And He does it in every context. Just because awful, godless people have appropriated the paradigm of oppressor and oppressed and made an absurd parody of these things, does not mean these categories are fiction. That is one of the great evils of the woke religion is that they so badly mar concern for the oppressed that we begin to act as if it is not real. But tell that to the people losing their livelihoods they spent their entire lives building over a being forced by a tyrant to take an experimental medical treatment of dubious efficacy. Tell that to Christians in Canada who can be jailed and have their children taken away if they attempt to prevent them from pursuing the insanity of transsexualism. Tell the poor in our country who are having their savings and paychecks wiped out by massive inflation that benefits only the richest of the rich. When you watch the owners of Amazon and Walmart (who were allowed to stay open) see their net worth double in the last two years, while your tiny business goes bankrupt due to lockdowns, supply chain disruption, and inflation, the words “He has filled the hungry with good things, and the rich he has sent away empty” start to sound pretty good, even if you hate communists more than anyone else in your neighborhood.
The fact is, Jesus has come. And He reigns over this world at His Father’s right hand. People that use their power and authority to grind other people into dust, He deals with. We can trust Him to deal with them. And not just far off in the eschaton, some time in the future that does not matter to our lives today. Jesus is dealing with them here and now. And not just big ones, like the regime we live under. He deals with the boss who abuses his workers, who demands more from you than Scrooge ever demanded from Bob Cratchit. He deals with the person that abuses little children. He deals with all those who treat others unjustly. Here and now in our world.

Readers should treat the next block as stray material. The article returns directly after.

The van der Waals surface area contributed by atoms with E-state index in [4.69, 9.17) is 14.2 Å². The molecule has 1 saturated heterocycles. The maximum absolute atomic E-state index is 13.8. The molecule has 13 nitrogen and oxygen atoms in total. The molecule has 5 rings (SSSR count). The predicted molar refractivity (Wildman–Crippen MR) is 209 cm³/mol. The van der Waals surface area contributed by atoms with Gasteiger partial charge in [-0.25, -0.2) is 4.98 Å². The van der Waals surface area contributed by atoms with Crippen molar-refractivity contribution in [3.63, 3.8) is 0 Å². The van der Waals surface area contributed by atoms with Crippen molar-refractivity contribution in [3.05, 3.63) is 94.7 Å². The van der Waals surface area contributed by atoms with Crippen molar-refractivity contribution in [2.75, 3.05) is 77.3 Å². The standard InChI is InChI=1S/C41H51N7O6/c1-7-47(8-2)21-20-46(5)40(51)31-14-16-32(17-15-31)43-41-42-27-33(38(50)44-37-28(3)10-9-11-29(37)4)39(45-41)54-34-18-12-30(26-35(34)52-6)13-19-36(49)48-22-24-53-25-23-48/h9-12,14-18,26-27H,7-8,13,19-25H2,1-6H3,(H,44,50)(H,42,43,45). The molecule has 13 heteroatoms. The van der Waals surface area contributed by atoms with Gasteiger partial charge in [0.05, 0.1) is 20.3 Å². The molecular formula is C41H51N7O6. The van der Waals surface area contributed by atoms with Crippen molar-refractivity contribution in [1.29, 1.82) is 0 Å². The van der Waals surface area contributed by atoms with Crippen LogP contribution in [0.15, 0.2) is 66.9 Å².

But sometimes, it does not seem like it. In Mary’s day it didn’t seem like it. Right after Jesus was born, they had to flee from the evil tyrant Herod. It sure didn’t seem like the proud were being scattered, the mighty were being cast down, or the rich sent away there, did it. But with Jesus’ birth, the events leading to the destruction of the Herods was set in motion. It was happening. Which is precisely why Herod was trying to kill Jesus.
That is how it looks for us. Just because the wicked seem like they are winning and crushing us does not mean they are. It actually means that Jesus and His people are a threat to them. If Jesus birth did not mean what Mary said it does, that the mighty were going to be cast down, Herod would not have tried to kill Jesus. If Jesus was not presently casting down the mighty in our day, and accomplishing this through the faithfulness of His people, the wicked would not be trying so hard to subvert, discourage, demoralize, and destroy the Christian faith. If you leading a quiet peaceable life full of hope in Jesus Christ was not a threat to them, they would not be doing everything in their power to keep you from believing in Jesus. So the charge to you is this, trust in Jesus Christ with all your heart, soul, mind, and strength, and watch him cast down the mighty from their thrones. In the Name of the Father, the Son, and the Holy Spirit. Amen!